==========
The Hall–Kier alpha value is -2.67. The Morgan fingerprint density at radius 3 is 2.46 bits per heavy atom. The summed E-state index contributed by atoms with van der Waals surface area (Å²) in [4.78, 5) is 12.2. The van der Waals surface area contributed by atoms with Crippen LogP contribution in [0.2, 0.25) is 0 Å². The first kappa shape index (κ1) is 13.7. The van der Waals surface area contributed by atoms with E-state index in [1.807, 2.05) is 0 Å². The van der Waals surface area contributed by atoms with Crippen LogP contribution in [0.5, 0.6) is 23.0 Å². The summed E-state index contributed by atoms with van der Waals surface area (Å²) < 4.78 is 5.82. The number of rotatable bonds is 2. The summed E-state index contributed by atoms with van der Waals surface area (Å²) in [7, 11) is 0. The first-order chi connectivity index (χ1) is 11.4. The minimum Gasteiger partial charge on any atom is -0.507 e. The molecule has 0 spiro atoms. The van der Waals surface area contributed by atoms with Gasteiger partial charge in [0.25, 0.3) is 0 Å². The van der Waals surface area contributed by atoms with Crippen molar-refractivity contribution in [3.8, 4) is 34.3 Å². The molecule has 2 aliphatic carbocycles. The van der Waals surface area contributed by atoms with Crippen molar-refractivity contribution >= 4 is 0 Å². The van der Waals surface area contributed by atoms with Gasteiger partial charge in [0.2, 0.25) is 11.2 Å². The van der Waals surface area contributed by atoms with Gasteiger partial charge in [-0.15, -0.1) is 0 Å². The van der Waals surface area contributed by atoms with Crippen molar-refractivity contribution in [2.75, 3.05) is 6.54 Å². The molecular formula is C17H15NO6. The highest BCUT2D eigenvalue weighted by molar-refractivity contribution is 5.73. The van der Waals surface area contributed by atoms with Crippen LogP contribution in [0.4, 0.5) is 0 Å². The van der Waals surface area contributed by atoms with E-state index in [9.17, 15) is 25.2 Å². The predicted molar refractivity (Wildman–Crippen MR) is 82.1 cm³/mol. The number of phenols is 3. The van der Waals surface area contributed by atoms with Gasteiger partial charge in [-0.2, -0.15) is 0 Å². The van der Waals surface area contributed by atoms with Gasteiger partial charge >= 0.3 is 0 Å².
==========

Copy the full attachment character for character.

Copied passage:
The Hall–Kier alpha value is -2.67. The Morgan fingerprint density at radius 3 is 2.46 bits per heavy atom. The summed E-state index contributed by atoms with van der Waals surface area (Å²) in [4.78, 5) is 12.2. The van der Waals surface area contributed by atoms with Crippen LogP contribution in [0.2, 0.25) is 0 Å². The first kappa shape index (κ1) is 13.7. The van der Waals surface area contributed by atoms with E-state index in [1.807, 2.05) is 0 Å². The van der Waals surface area contributed by atoms with Crippen LogP contribution in [0.5, 0.6) is 23.0 Å². The summed E-state index contributed by atoms with van der Waals surface area (Å²) < 4.78 is 5.82. The number of rotatable bonds is 2. The summed E-state index contributed by atoms with van der Waals surface area (Å²) in [7, 11) is 0. The first-order chi connectivity index (χ1) is 11.4. The minimum Gasteiger partial charge on any atom is -0.507 e. The molecule has 0 spiro atoms. The van der Waals surface area contributed by atoms with Gasteiger partial charge in [0.25, 0.3) is 0 Å². The van der Waals surface area contributed by atoms with Crippen molar-refractivity contribution in [3.8, 4) is 34.3 Å². The molecule has 2 aliphatic carbocycles. The van der Waals surface area contributed by atoms with Crippen molar-refractivity contribution >= 4 is 0 Å². The van der Waals surface area contributed by atoms with Gasteiger partial charge in [0.2, 0.25) is 11.2 Å². The van der Waals surface area contributed by atoms with Gasteiger partial charge in [-0.15, -0.1) is 0 Å². The van der Waals surface area contributed by atoms with Crippen molar-refractivity contribution in [2.75, 3.05) is 6.54 Å². The molecular formula is C17H15NO6. The highest BCUT2D eigenvalue weighted by molar-refractivity contribution is 5.73. The van der Waals surface area contributed by atoms with Crippen LogP contribution in [0.4, 0.5) is 0 Å². The van der Waals surface area contributed by atoms with E-state index in [9.17, 15) is 25.2 Å². The predicted molar refractivity (Wildman–Crippen MR) is 82.1 cm³/mol. The number of phenols is 3. The van der Waals surface area contributed by atoms with Gasteiger partial charge in [-0.2, -0.15) is 0 Å². The van der Waals surface area contributed by atoms with Gasteiger partial charge >= 0.3 is 0 Å².